One of the advantages of computerised decision support tools is that information can be easily retrieved, providing many opportunities for clinical practice audit, including identifying patients who are on anticoagulant treatment but are not receiving INR monitoring.

The bpacnz clinical audit “Safe and effective anticoagulation with warfarin” has been recently updated and is available to download.

Guide for over anti-coagulation18

Current INR is 5–9

  1. Stop warfarin
  2. Test INR daily until it has returned to the therapeutic range
  3. Restart warfarin with a reduced dose when INR < 5
  4. Give vitamin K 1.0 – 2.5 mg, orally if INR fails to reduce, or if there is high risk of serious bleeding (N.B. subcutaneous administration is not effective)

Current INR is > 9, without bleeding

Where there is a low risk of bleeding from other causes

  1. Stop warfarin therapy
  2. Give vitamin K 2.5 – 5 mg, orally
  3. Measure INR in 24 hours
  4. Restart warfarin with a reduced dose when INR < 5

Where there is a high risk of bleeding from other causes

  1. Stop warfarin
  2. Seek specialist advice

Current INR is ≥ 9, with minor bleeding

  1. Stop warfarin
  2. Consider referral to secondary care if clinically appropriate
  3. Give vitamin K 1 – 5 mg, orally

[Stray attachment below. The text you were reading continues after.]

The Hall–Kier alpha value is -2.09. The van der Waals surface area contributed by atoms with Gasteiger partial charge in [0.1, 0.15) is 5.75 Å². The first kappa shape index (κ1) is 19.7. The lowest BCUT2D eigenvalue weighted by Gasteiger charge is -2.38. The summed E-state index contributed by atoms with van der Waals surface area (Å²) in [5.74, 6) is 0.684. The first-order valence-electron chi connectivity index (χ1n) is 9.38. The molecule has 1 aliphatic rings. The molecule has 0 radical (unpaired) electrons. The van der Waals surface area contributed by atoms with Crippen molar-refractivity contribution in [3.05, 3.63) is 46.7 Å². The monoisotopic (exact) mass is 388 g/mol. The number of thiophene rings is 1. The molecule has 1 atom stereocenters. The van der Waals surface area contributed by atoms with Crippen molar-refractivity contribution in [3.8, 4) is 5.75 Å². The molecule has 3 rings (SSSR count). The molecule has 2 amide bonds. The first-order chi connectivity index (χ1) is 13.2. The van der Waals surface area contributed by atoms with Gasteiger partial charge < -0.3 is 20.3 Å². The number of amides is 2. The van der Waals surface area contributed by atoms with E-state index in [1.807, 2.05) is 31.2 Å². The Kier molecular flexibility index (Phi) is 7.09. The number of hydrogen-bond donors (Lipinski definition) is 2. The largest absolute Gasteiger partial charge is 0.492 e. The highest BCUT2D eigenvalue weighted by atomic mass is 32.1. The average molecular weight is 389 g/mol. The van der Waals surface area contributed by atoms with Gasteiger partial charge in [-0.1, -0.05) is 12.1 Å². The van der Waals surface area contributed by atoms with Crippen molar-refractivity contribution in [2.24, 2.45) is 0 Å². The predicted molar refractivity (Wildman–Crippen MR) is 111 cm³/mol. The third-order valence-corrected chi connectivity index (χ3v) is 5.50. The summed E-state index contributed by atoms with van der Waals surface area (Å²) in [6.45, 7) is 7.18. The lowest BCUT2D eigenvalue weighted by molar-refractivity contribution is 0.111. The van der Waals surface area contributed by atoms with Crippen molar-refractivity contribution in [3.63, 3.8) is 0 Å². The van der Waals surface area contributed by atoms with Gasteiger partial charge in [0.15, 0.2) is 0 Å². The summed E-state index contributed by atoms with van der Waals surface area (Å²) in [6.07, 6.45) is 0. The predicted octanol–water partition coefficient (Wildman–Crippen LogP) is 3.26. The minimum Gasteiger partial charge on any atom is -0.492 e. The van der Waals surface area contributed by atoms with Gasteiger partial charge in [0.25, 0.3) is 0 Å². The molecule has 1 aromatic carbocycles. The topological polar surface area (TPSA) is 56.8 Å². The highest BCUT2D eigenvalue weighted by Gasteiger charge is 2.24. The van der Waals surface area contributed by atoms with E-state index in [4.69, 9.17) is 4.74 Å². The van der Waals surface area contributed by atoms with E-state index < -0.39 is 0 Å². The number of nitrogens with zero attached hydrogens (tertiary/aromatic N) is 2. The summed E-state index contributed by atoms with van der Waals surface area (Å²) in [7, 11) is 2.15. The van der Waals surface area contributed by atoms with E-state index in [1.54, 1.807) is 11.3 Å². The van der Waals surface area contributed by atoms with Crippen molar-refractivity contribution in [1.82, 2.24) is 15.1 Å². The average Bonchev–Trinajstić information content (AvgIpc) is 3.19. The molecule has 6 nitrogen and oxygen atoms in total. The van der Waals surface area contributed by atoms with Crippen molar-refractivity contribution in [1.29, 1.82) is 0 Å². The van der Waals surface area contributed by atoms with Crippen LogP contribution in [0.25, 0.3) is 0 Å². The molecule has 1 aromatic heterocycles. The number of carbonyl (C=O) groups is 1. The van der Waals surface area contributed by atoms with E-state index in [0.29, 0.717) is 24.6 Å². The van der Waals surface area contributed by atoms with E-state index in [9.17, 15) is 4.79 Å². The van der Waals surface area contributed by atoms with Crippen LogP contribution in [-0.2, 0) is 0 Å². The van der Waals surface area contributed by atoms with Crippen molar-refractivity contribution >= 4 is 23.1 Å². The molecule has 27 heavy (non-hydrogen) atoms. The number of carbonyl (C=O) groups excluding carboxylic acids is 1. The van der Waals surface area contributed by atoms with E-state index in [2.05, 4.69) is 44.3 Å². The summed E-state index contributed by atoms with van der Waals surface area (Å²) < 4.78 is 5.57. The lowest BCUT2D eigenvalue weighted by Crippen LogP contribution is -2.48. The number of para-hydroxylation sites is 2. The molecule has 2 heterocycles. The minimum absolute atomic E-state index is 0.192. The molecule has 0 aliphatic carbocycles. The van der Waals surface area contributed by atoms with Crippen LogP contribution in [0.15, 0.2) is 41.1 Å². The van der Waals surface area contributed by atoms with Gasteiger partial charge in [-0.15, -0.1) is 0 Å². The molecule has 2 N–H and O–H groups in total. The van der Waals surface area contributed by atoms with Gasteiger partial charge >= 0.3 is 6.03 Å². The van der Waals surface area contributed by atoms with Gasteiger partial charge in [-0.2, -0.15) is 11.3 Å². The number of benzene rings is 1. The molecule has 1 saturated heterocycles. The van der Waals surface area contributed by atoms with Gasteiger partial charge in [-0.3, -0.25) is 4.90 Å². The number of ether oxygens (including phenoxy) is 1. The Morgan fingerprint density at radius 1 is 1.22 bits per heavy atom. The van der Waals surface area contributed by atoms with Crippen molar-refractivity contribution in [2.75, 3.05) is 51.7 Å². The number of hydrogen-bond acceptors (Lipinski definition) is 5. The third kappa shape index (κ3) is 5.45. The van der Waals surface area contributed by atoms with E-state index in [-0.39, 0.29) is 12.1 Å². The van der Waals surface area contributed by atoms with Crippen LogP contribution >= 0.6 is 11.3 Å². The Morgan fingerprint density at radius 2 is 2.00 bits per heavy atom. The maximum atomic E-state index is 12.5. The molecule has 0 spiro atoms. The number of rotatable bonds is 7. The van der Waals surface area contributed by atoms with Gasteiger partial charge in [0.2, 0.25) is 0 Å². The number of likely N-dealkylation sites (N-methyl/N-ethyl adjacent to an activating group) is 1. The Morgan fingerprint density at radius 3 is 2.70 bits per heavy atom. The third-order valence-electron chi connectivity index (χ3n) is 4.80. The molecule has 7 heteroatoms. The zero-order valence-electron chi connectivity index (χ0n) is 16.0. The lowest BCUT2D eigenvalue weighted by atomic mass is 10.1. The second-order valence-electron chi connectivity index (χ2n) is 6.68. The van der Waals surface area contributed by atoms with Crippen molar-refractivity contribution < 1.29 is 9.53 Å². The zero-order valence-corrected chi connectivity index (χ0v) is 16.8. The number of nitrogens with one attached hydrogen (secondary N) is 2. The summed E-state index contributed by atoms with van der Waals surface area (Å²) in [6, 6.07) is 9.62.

4. Test INR daily until stable
  5. Restart warfarin with a reduced dose when INR < 5

Major bleeding occurs

If at any time major bleeding occurs:

  1. Stop warfarin
  2. Give vitamin K 10 mg, slow IV
  3. Refer to secondary care immediately for factor replacement

Transfer of care across the primary – secondary interface is associated with a high risk

Transfer of care across the primary – secondary interface is associated with a high risk

Transfer of the care of a patient on warfarin treatment from secondary to primary care is associated with a high risk for several reasons:

  • Poor communication on discharge may leave the primary care clinician with inadequate information to make safe testing and dose adjustment decisions
  • Patients may be discharged from hospital with tablet strengths, which were used for loading doses but are inappropriate for maintenance therapy. Warfarin has a very long half-life, so accumulates, leading to over-anticoagulation
  • Patients often leave hospital with other medicines, e.g. antibiotics, which can interact with warfarin

Some New Zealand hospitals have developed protocols for the timely transfer of information about warfarin therapy to primary care on patient discharge. Essential details have been found to be:

  • Condition for which warfarin has been prescribed
  • Target INR range
  • Planned duration of treatment
  • Brand and strength of warfarin tablets given
  • Last three doses
  • Last three INR levels
  • Date next INR test is due

It is useful to also record this information in the patient’s anticoagulation record (“The Red Book”).

New Zealand hospitals use a variety of warfarin initiation protocols and there is little evidence that one is any better than another. It is recommended to follow on with the protocol initiated in secondary care for patients who start warfarin in this environment. It would be helpful for primary care clinicians to become familiar with local hospital protocols.


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  3. Hylek EM, Evans-Molina C, Shea C, et al. Major hemorrhage and tolerability of warfarin in the first year of therapy among elderly patients with atrial fibrillation. Circulation 2007;115:2689–96.